Martin Moore, of the Media Standards Trust, summarises an analysis of British press coverage of proposed new press regulation.
Academics like the term ‘normative’. Not just because it sounds smarter than ‘normal’ but because it helps to describe how things ought to be. It links empirical evidence to broader questions of how politics and society should function. The press, more than many other aspects of society, likes to emphasise its normative functions. Less often does it assess whether it has achieved them.
The ‘normative’ view that British newspapers have of their own role is fairly straightforward: they represent the views of the public; they offer a diversity of views – both within their own pages and across competing titles; they report in a fair, accurate and – relatively balanced – way; they hold power to account; and they support their conclusions with evidence.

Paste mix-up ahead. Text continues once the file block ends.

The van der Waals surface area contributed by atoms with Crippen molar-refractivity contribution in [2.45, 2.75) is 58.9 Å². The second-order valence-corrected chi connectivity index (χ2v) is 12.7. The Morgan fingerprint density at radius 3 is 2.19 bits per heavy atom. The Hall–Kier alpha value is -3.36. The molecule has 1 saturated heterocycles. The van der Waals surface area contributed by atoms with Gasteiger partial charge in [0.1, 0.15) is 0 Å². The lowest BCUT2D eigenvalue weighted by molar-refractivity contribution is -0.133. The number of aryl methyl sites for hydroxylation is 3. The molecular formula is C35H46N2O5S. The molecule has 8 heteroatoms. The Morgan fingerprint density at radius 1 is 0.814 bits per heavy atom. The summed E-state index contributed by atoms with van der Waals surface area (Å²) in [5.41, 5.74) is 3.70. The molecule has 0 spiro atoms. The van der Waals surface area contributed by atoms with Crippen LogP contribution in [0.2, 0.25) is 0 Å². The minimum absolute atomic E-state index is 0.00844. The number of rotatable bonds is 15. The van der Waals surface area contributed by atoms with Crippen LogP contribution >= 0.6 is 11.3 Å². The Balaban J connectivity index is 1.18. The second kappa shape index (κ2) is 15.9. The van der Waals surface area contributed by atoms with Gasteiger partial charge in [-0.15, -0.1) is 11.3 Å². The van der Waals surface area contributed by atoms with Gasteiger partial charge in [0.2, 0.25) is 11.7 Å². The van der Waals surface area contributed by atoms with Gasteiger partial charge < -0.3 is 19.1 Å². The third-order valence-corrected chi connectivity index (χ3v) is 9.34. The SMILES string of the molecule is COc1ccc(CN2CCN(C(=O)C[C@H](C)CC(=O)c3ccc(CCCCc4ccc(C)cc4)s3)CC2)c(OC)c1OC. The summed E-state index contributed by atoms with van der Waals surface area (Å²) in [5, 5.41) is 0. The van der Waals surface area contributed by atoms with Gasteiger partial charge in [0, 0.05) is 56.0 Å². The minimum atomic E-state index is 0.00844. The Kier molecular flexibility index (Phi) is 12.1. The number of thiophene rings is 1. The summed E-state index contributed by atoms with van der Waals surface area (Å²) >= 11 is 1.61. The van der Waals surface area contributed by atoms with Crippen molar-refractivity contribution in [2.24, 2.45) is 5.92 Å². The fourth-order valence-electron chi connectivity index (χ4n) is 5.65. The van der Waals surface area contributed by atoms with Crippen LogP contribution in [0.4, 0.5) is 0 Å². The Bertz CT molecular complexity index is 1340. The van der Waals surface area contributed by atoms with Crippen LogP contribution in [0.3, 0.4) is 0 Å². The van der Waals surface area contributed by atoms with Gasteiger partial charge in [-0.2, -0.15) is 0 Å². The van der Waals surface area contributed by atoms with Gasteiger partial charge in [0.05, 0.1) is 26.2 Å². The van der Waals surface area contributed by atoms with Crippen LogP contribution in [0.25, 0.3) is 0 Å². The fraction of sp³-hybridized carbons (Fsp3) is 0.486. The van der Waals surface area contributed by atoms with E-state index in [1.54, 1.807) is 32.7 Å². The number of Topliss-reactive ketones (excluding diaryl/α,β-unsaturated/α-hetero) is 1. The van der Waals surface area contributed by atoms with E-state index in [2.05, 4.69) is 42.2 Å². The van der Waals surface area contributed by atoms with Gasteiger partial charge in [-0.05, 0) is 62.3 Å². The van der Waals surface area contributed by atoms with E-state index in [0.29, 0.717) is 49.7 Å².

A comprehensive study of all articles published on press regulation in the UK national press in the year following the Leveson Inquiry has found that, when it came to the issue of press regulation, few national newspapers fulfilled their normative functions. The study, written by Dr Gordon Ramsay for the Media Standards Trust, examined all 2,047 articles published on the topic in the daily and Sunday press from 29 November 2012 until 29 November 2013, combined with a meta-analysis of every public opinion poll on the issue from 2012 to 2014.
Did the press represent the views of the public?